“You have now rejected your God . . . and have said, ‘No, appoint a king over us.’”
When cultures and nations tell about their first king, the stories are often impressive. Mythical births, epic quests, heroic achievements, and magical ceremonies fit into the mix. But today’s passage tells us of the first time Israel gets a king, and the tone is surprising.
The Lord speaks through Samuel and sounds almost heart-broken (see also 1 Samuel 8). The choosing of Saul as king is orchestrated by the Lord through a method of casting lots. When Saul is chosen and the people look around for him, he is hiding. In a way, it’s remarkable that this story is even mentioned in Israel’s history.
Who is actually Israel’s first king? Israel’s first and true king is none other than the Lord. Saul is merely a temporary, earthly stand-in. And so are all the flawed, human kings who come after Saul. There is a tension and paradox in the history of Israel’s kings. Should a nation with the Lord as King also seek a human king?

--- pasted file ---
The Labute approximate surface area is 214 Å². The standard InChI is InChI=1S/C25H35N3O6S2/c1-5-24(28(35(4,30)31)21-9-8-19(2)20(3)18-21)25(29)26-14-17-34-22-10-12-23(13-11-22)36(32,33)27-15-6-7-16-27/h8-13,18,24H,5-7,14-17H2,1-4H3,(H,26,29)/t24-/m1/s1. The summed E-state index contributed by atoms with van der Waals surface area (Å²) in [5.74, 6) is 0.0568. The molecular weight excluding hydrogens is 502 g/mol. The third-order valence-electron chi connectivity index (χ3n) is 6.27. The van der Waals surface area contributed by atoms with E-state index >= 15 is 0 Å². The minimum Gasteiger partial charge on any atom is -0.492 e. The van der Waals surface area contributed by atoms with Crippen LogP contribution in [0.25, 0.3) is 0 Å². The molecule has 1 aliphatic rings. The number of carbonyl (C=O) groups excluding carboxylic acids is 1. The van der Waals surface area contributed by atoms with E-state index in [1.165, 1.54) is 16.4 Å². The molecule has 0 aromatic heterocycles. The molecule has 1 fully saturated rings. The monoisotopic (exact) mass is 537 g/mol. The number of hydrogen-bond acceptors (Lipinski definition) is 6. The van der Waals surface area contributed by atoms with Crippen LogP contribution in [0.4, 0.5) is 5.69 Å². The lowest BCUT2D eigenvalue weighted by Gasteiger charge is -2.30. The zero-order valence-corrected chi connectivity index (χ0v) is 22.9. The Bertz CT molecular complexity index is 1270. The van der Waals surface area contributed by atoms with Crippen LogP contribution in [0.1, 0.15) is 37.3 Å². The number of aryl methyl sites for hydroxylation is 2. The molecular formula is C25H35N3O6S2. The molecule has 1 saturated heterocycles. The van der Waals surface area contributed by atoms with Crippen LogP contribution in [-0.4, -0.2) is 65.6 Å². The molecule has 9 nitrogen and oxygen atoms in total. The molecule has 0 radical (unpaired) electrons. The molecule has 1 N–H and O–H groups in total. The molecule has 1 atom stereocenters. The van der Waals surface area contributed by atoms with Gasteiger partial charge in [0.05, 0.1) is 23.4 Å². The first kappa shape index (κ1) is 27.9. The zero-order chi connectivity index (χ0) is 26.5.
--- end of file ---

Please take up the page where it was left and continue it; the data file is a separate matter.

But in this we see God’s good, gracious, and long-term plan. Humanity needs God as King first of all. But humanity also needs a human king. The paradox remains a riddle until it is solved in the kingship of Jesus. God sent his Son—fully God and fully human—to be our first and forever King!
Lord Jesus Christ, you are the Alpha and Omega, the ruler of the kings of the earth. We praise you as our first and forever King. Amen.
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